From the beginning, many right-to-life activists have been inspired by the ideals of freedom and equality, rather than the sexism they are often accused of. Even back in the 1970s, many of the most radical pro-life leaders were hardly Archie Bunker conservatives. Centered in the anti-war, Catholic left, many early radicals saw their activism as part of a broader ethic of nonviolence. One leader, John O’Keefe, was inspired by Martin Luther King Jr. and aimed to prove his commitment to feminism by adding his wife’s last name to his in 1976, changing it to Cavanaugh-O’Keefe. Unlike O’Keefe, Francis Schaeffer—an early Protestant leader who inspired legions of evangelicals to join the anti-abortion cause—was no lefty, but he still wanted nothing to do with Phyllis Schlafly’s campaign to fight the Equal Rights Amendment. As different as they were, leaders such as O’Keefe and Schaeffer were mostly consumed with, as they put it, “saving babies,” not some retrograde desire to keep women in their place.
Their ranks became more conservative in the ’80s when Protestant fundamentalists enlisted, diminishing what one history of the movement called its early “sixties leftist feel.” Many were openly anti-feminist. Randall Terry, the leader of the anti-abortion group Operation Rescue, even excluded women from leadership positions.
But if views on gender roles were what animated the movement, then the dramatic rise in gender egalitarianism since the ’80s should have depressed pro-life sentiments and activism. Surveys show, however, that gender traditionalism declined markedly without depressing pro-life opinion. As a consequence, today the gap between the gender ideologies of pro-life and pro-choice citizens is much smaller than it was in the ’80s. Other survey-based research on pro-life activists themselves finds that, compared with other Americans, their views on gender roles are only slightly more conservative.
The vitality of the pro-life movement is partly why the Supreme Court overturned Roe. That the public seemed no less divided over Roe than it had in 1973 gave the Court’s conservative justices room to reconsider it. Had the pro-life movement and the sentiments that power it waned significantly over time, the Court might well have left Roe alone. It would have been just another social issue the Court was a little ahead of, like same-sex marriage. But Roe was never legitimated by the forward march of social attitudes.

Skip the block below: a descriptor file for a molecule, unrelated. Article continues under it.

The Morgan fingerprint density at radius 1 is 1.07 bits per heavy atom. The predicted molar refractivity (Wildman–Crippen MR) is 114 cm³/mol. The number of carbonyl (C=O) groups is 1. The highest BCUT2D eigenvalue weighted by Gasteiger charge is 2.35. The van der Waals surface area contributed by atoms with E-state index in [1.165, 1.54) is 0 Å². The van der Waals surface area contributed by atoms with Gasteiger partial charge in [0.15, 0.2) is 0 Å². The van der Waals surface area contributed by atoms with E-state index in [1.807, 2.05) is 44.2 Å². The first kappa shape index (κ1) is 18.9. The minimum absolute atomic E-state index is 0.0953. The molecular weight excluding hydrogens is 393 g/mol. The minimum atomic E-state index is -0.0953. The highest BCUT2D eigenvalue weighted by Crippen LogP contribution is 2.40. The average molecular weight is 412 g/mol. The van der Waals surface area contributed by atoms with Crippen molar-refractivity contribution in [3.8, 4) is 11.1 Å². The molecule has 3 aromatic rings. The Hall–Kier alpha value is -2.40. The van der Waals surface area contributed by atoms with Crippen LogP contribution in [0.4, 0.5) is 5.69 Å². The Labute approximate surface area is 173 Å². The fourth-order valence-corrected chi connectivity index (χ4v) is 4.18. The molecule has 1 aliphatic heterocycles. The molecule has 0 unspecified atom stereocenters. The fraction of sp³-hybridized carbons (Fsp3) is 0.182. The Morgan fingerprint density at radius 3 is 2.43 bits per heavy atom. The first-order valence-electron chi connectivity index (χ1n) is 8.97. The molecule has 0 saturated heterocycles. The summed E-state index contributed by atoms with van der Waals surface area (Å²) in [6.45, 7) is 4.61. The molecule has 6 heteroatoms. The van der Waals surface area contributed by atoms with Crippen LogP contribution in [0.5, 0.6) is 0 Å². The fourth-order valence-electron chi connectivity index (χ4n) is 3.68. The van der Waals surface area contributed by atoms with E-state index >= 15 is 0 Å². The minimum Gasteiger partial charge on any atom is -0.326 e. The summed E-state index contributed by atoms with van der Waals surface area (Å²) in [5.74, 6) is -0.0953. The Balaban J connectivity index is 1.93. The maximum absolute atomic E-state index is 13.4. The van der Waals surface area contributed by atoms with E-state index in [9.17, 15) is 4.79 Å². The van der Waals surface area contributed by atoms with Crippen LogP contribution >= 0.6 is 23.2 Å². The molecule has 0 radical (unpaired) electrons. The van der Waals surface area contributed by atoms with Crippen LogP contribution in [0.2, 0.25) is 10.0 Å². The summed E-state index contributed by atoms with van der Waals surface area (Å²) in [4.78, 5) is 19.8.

Yet as soon as it was overturned, voters turned against the pro-life cause everywhere they could. Of course, citizens often fear the sudden disruption of the status quo, and some research on voting behavior suggests that people are particularly susceptible to such concerns when asked to vote on ballot measures. And naturally, a preference for normality may be especially strong among conservative voters.
That raises an interesting possibility: Although the pro-life movement hasn’t generally been propelled by conservative values, it may be ultimately defeated by them.
Perhaps the best evidence of pro-choice conservatism comes from the purple state of Michigan. In 1972, voters rejected a law that would have made abortion legal in the first 20 weeks of pregnancy. Fifty years later, in 2022, voters approved a nearly identical ballot measure. The shift can’t be easily explained by dramatic changes in abortion attitudes, which, as I’ve noted, have been remarkably stable since the ’70s.
But while abortion attitudes haven’t changed all that much, nearly everything else has. When the citizens of Michigan rejected abortion rights in 1972, they were affirming the world they knew. They were voting against social revolution. When the state’s citizens took to the polls in 2022, their vote to sustain a long legacy of abortion rights expressed the same essential conservatism. Michigan voters didn’t change. The context did.
For years, pro-choice Boomers have lamented younger generations’ distance from a pre-Roe America. They supposed that Gen Xers and Millennials would be more committed to abortion rights if only they had witnessed the horrors of “back alley” abortions. But America’s emerging pro-choice consensus suggests that the opposite is more true: Our collective distance from a world without Roe makes us reluctant to resurrect it.